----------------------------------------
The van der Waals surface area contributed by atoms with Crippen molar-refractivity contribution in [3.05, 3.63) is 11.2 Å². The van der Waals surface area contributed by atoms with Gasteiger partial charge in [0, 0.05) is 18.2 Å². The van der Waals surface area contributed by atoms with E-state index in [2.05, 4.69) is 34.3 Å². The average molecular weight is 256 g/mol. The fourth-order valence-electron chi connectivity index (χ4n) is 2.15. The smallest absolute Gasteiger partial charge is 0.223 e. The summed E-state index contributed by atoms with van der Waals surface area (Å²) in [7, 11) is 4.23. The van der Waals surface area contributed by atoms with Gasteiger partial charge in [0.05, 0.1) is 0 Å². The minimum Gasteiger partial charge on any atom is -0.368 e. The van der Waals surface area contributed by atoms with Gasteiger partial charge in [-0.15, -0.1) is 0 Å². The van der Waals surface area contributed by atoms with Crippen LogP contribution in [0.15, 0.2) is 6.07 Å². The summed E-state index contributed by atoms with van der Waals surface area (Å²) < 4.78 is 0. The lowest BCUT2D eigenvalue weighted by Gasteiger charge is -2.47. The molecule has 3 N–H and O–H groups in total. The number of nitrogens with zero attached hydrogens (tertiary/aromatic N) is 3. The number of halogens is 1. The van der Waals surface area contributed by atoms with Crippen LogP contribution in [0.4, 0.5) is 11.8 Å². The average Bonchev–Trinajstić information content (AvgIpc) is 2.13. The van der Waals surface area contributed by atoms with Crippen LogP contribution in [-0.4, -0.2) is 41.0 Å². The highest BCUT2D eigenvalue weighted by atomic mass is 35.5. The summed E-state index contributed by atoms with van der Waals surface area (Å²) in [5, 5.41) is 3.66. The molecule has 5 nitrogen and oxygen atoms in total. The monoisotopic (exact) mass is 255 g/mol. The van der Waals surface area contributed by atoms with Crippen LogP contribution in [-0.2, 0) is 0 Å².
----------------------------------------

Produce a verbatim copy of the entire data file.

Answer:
The van der Waals surface area contributed by atoms with Crippen molar-refractivity contribution in [3.05, 3.63) is 11.2 Å². The van der Waals surface area contributed by atoms with Gasteiger partial charge in [0, 0.05) is 18.2 Å². The van der Waals surface area contributed by atoms with E-state index in [2.05, 4.69) is 34.3 Å². The average molecular weight is 256 g/mol. The fourth-order valence-electron chi connectivity index (χ4n) is 2.15. The smallest absolute Gasteiger partial charge is 0.223 e. The summed E-state index contributed by atoms with van der Waals surface area (Å²) in [7, 11) is 4.23. The van der Waals surface area contributed by atoms with Gasteiger partial charge in [0.05, 0.1) is 0 Å². The minimum Gasteiger partial charge on any atom is -0.368 e. The van der Waals surface area contributed by atoms with Gasteiger partial charge in [-0.15, -0.1) is 0 Å². The van der Waals surface area contributed by atoms with Crippen LogP contribution in [0.15, 0.2) is 6.07 Å². The summed E-state index contributed by atoms with van der Waals surface area (Å²) < 4.78 is 0. The lowest BCUT2D eigenvalue weighted by Gasteiger charge is -2.47. The molecule has 3 N–H and O–H groups in total. The number of nitrogens with zero attached hydrogens (tertiary/aromatic N) is 3. The number of halogens is 1. The van der Waals surface area contributed by atoms with Crippen LogP contribution in [0.4, 0.5) is 11.8 Å². The average Bonchev–Trinajstić information content (AvgIpc) is 2.13. The van der Waals surface area contributed by atoms with Crippen LogP contribution in [-0.4, -0.2) is 41.0 Å². The highest BCUT2D eigenvalue weighted by atomic mass is 35.5. The summed E-state index contributed by atoms with van der Waals surface area (Å²) in [5, 5.41) is 3.66. The molecule has 5 nitrogen and oxygen atoms in total. The monoisotopic (exact) mass is 255 g/mol. The van der Waals surface area contributed by atoms with Crippen LogP contribution in [-0.2, 0) is 0 Å².